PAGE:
The World’s First Octopus Farm Raises Ethical Concerns Over Animal Sentience
Cephalopods are notoriously intelligent creatures. Octopuses, in particular, are widely considered to be the world’s most intelligent invertebrates. They “live outside the brain-body divide” — representing “an independent experiment in the evolution of large brains and complex behavior,” according to philosopher Peter Godfrey-Smith. Responding to stratospheric levels of demand for seafood, however, a Spanish company is all set to soon open an “octopus farm” — the world’s first — and has stirred up considerable ethical debate.
Nueva Pescanova, the company that is reportedly funding the farm to the tune of 65 million Euros, seemingly perfected the conditions required for industrial-scale breeding of octopuses ahead of other companies attempting the same. According to Reuters, the company is set to produce 3,000 tons for domestic and international food chains.
But this is an ethical minefield. For one, octopuses don’t do well under captivity — previous attempts to “farm” them for industrial breeding have resulted in aggression, self-mutilation, and even cannibalism. “When octopuses are in captivity, and too many of them are introduced to the same aquarium or an on-growing cage… they may resort to cannibalism as a means of defending their territory,” Live Science reported in 2014.
“Octopuses are extremely intelligent and extremely curious. And it’s well known they are not happy in conditions of captivity,” Raul Garcia, head of the WWF’s fisheries operations in Spain, told Reuters.
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Handlers have long narrated tales of octopuses’ intelligence manifesting in all too human ways. “When he’s an orangey-brown, it’s more like an active or playful kind of feeling. Speckly is more curious and interested. So he’ll be swimming around orange and brown, then he’ll come over and sit beside you and go all speckly and just look at you, which is quite amazing… When you look at him, and he looks at you, you can sense there’s something there,” Stacey Tonkins, who works at an aquarium, told BBC News.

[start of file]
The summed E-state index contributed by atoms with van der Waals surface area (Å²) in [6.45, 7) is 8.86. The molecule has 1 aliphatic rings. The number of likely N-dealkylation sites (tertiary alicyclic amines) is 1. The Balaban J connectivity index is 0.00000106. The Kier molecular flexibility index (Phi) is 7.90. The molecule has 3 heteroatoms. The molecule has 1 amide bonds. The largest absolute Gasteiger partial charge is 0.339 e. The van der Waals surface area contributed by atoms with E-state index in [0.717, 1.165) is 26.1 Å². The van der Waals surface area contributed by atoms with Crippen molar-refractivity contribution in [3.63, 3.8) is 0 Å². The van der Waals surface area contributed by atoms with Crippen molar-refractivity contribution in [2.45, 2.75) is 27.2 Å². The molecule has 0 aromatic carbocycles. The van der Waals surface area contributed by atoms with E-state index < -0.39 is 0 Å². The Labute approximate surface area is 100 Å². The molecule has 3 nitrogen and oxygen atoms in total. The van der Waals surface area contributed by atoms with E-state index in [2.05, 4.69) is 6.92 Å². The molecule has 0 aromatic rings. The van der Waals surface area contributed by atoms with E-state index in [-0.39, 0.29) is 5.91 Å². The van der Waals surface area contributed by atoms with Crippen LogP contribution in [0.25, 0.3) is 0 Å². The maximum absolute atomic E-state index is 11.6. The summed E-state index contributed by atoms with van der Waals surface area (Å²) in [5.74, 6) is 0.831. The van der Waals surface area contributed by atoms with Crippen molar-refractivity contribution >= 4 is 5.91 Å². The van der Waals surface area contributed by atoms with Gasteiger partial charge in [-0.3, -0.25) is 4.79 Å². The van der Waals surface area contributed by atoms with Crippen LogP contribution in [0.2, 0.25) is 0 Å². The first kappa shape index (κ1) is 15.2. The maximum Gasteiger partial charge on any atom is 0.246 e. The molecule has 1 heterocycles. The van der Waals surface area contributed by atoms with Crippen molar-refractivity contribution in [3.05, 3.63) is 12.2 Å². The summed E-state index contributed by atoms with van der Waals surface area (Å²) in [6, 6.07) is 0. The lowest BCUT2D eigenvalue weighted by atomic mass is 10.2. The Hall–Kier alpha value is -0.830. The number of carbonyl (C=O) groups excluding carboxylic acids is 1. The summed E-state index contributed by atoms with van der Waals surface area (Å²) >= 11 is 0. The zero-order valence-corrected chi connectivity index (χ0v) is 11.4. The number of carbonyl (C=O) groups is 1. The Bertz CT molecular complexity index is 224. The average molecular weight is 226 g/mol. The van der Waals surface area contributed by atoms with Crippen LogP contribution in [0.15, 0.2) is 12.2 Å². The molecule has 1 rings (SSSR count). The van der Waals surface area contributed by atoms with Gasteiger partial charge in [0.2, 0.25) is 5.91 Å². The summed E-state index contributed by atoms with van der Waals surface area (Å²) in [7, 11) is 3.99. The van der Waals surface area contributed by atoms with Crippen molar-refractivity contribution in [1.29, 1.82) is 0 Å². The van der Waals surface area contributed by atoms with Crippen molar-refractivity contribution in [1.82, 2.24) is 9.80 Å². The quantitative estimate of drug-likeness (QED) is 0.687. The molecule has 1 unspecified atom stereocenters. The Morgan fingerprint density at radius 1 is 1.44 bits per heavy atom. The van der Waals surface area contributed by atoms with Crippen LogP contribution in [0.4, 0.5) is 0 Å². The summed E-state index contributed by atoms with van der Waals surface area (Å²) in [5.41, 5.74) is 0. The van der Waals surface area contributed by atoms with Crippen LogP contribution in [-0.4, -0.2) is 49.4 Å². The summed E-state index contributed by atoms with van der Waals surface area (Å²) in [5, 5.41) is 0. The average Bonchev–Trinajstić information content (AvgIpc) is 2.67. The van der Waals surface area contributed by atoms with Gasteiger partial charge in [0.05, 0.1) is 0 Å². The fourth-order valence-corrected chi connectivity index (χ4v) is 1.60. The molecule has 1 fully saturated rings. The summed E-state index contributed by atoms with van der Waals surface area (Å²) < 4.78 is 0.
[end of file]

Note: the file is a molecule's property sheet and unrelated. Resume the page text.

The issue at hand, now, is whether farming the creatures will be able to provide humane conditions for their lives’ duration. Experts tend to lean towards a no: it is nigh on impossible for commercial farms to replicate their natural habitats. To do so would mean creating solitary, sea-bed-like conditions — a far too expensive, and therefore
, not profitable, endeavor.
But with such sentient creatures at hand, ethicists find the idea of breeding them at industrial levels horrific, to say the least. It’s why the UK government designated them — along with crabs and lobsters — as sentient beings that can feel pain, and thus deserve welfare protections. “The science is now clear that [these animals] can feel pain and therefore it is only right they are covered by this vital piece of legislation,” Animal Welfare Minister Lord Zac Goldsmith said in a press release.
The legislation was based on a report published by researchers at the London School of Economics. They found strong evidence for the fact that octopuses can feel joy, excitement, pain, and distress. “When you respect something as a sentient being, the sort of principles you accept for other sentient beings have to apply… Humane slaughter requires training. These are principles people readily grant for any vertebrate,” lead author Jonathan Birch, an expert in the philosophy of biology at the London School of Economics, told NBC.
But the debate around sentience and consumption is also fraught cultural implications. It has been known for a while that vertebrates like pigs, for instance, are also highly intelligent. But experts argue that firstly, pigs have been domesticated for centuries whereas octopuses are wild animals. Second, the argument to extend a harmful tradition toward other species is not the way forward. Moreover, octopuses are not essential for food security at the moment.
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The report concluded that “high-welfare octopus farming was impossible” recommended that the UK government “consider a ban on imported farmed octopus.” According to the BBC, Nueva Pescanova has not furnished details on the conditions the octopuses will be kept in — details about their enclosures, food, and killing methods are all reportedly secret.
The trouble is that European Union laws regulating animal welfare won’t protect the octopuses from inhumane conditions once the farm opens, since it applies only to vertebrates so far. Moreover, farming octopuses will be an added strain on fishing to feed the octopuses — adding to overfishing when aquaculture already contributes to half of the consumption of all caught fish.
Above all, octopuses share striking similarities with humans in terms of intelligence. “We have an example of an organism that has evolved to have an intelligence that is extremely comparable to ours… This is potentially how it would look if we were ever going to meet an intelligent alien from a different planet,” Jakob Vinther, from the University of Bristol, told BBC News.